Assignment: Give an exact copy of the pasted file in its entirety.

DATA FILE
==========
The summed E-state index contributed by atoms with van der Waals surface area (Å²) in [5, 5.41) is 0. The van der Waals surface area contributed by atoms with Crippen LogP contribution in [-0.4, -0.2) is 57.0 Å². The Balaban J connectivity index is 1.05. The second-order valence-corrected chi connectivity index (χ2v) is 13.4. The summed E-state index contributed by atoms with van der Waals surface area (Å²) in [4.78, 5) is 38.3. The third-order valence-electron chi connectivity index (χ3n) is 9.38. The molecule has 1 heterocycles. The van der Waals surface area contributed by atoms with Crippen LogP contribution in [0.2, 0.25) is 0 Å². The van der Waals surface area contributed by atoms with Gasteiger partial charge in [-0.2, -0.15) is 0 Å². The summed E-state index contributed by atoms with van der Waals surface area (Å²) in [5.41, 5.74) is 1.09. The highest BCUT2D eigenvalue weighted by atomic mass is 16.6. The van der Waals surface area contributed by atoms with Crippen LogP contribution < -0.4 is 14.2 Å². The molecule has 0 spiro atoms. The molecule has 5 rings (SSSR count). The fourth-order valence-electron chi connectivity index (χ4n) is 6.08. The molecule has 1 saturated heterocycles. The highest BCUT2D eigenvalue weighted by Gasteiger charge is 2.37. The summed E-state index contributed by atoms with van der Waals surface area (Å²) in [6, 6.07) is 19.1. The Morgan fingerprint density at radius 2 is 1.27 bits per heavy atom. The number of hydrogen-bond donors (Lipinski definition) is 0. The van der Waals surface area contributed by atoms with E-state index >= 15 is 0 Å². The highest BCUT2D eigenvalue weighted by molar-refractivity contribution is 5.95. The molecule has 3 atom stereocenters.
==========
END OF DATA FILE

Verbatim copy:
The summed E-state index contributed by atoms with van der Waals surface area (Å²) in [5, 5.41) is 0. The van der Waals surface area contributed by atoms with Crippen LogP contribution in [-0.4, -0.2) is 57.0 Å². The Balaban J connectivity index is 1.05. The second-order valence-corrected chi connectivity index (χ2v) is 13.4. The summed E-state index contributed by atoms with van der Waals surface area (Å²) in [4.78, 5) is 38.3. The third-order valence-electron chi connectivity index (χ3n) is 9.38. The molecule has 1 heterocycles. The van der Waals surface area contributed by atoms with Crippen LogP contribution in [0.2, 0.25) is 0 Å². The van der Waals surface area contributed by atoms with Gasteiger partial charge in [-0.2, -0.15) is 0 Å². The summed E-state index contributed by atoms with van der Waals surface area (Å²) in [5.41, 5.74) is 1.09. The highest BCUT2D eigenvalue weighted by atomic mass is 16.6. The van der Waals surface area contributed by atoms with Crippen LogP contribution < -0.4 is 14.2 Å². The molecule has 0 spiro atoms. The molecule has 5 rings (SSSR count). The fourth-order valence-electron chi connectivity index (χ4n) is 6.08. The molecule has 1 saturated heterocycles. The highest BCUT2D eigenvalue weighted by Gasteiger charge is 2.37. The summed E-state index contributed by atoms with van der Waals surface area (Å²) in [6, 6.07) is 19.1. The Morgan fingerprint density at radius 2 is 1.27 bits per heavy atom. The number of hydrogen-bond donors (Lipinski definition) is 0. The van der Waals surface area contributed by atoms with E-state index >= 15 is 0 Å². The highest BCUT2D eigenvalue weighted by molar-refractivity contribution is 5.95. The molecule has 3 atom stereocenters.